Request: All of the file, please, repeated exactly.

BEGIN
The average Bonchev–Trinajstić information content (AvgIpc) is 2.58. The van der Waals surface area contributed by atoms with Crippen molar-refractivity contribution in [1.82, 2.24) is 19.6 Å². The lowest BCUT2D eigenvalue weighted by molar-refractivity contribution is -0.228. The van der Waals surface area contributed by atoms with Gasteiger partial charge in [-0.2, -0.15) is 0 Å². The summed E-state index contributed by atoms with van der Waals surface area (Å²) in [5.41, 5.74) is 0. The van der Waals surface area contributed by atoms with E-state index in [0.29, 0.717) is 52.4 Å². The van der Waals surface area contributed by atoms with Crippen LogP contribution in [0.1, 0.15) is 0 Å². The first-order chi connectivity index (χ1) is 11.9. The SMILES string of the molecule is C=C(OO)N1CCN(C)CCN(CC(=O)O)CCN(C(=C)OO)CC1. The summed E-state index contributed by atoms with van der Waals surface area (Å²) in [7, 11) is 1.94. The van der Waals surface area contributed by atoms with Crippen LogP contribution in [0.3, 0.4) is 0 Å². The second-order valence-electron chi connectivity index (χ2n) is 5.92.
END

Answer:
The average Bonchev–Trinajstić information content (AvgIpc) is 2.58. The van der Waals surface area contributed by atoms with Crippen molar-refractivity contribution in [1.82, 2.24) is 19.6 Å². The lowest BCUT2D eigenvalue weighted by molar-refractivity contribution is -0.228. The van der Waals surface area contributed by atoms with Gasteiger partial charge in [-0.2, -0.15) is 0 Å². The summed E-state index contributed by atoms with van der Waals surface area (Å²) in [5.41, 5.74) is 0. The van der Waals surface area contributed by atoms with E-state index in [0.29, 0.717) is 52.4 Å². The van der Waals surface area contributed by atoms with Crippen LogP contribution in [0.1, 0.15) is 0 Å². The first-order chi connectivity index (χ1) is 11.9. The SMILES string of the molecule is C=C(OO)N1CCN(C)CCN(CC(=O)O)CCN(C(=C)OO)CC1. The summed E-state index contributed by atoms with van der Waals surface area (Å²) in [7, 11) is 1.94. The van der Waals surface area contributed by atoms with Crippen LogP contribution in [0.3, 0.4) is 0 Å². The second-order valence-electron chi connectivity index (χ2n) is 5.92.